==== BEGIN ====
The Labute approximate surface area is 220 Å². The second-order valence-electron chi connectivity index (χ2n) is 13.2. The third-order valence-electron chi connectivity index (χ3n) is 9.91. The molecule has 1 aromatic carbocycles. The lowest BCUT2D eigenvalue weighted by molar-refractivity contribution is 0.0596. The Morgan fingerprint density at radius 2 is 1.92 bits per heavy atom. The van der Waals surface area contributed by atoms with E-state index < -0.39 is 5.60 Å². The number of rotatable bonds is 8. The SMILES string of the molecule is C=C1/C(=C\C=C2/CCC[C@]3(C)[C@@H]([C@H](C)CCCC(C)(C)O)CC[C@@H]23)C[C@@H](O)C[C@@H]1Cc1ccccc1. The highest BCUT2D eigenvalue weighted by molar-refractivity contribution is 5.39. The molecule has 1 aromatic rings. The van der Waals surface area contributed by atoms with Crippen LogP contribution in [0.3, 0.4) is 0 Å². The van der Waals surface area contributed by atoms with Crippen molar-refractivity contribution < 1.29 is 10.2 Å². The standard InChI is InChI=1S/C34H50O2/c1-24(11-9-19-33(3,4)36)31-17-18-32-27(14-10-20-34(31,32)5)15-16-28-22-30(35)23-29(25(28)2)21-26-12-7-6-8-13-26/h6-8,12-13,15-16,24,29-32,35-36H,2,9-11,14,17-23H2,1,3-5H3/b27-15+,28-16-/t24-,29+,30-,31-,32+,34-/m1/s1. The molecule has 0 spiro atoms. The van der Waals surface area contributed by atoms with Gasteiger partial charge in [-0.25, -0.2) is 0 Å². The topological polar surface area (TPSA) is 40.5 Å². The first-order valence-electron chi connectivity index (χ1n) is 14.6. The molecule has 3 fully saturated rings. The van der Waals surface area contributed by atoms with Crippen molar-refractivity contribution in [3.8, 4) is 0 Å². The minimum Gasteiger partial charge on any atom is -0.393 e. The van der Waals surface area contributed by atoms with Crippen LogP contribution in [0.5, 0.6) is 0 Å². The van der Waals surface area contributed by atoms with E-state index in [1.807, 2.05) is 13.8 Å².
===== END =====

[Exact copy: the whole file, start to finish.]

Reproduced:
The Labute approximate surface area is 220 Å². The second-order valence-electron chi connectivity index (χ2n) is 13.2. The third-order valence-electron chi connectivity index (χ3n) is 9.91. The molecule has 1 aromatic carbocycles. The lowest BCUT2D eigenvalue weighted by molar-refractivity contribution is 0.0596. The Morgan fingerprint density at radius 2 is 1.92 bits per heavy atom. The van der Waals surface area contributed by atoms with E-state index < -0.39 is 5.60 Å². The number of rotatable bonds is 8. The SMILES string of the molecule is C=C1/C(=C\C=C2/CCC[C@]3(C)[C@@H]([C@H](C)CCCC(C)(C)O)CC[C@@H]23)C[C@@H](O)C[C@@H]1Cc1ccccc1. The highest BCUT2D eigenvalue weighted by molar-refractivity contribution is 5.39. The molecule has 1 aromatic rings. The van der Waals surface area contributed by atoms with Crippen LogP contribution in [0.3, 0.4) is 0 Å². The van der Waals surface area contributed by atoms with Crippen molar-refractivity contribution < 1.29 is 10.2 Å². The standard InChI is InChI=1S/C34H50O2/c1-24(11-9-19-33(3,4)36)31-17-18-32-27(14-10-20-34(31,32)5)15-16-28-22-30(35)23-29(25(28)2)21-26-12-7-6-8-13-26/h6-8,12-13,15-16,24,29-32,35-36H,2,9-11,14,17-23H2,1,3-5H3/b27-15+,28-16-/t24-,29+,30-,31-,32+,34-/m1/s1. The molecule has 0 spiro atoms. The van der Waals surface area contributed by atoms with Gasteiger partial charge in [-0.25, -0.2) is 0 Å². The topological polar surface area (TPSA) is 40.5 Å². The first-order valence-electron chi connectivity index (χ1n) is 14.6. The molecule has 3 fully saturated rings. The van der Waals surface area contributed by atoms with Crippen molar-refractivity contribution in [3.8, 4) is 0 Å². The minimum Gasteiger partial charge on any atom is -0.393 e. The van der Waals surface area contributed by atoms with Crippen LogP contribution in [0.5, 0.6) is 0 Å². The van der Waals surface area contributed by atoms with E-state index in [1.807, 2.05) is 13.8 Å².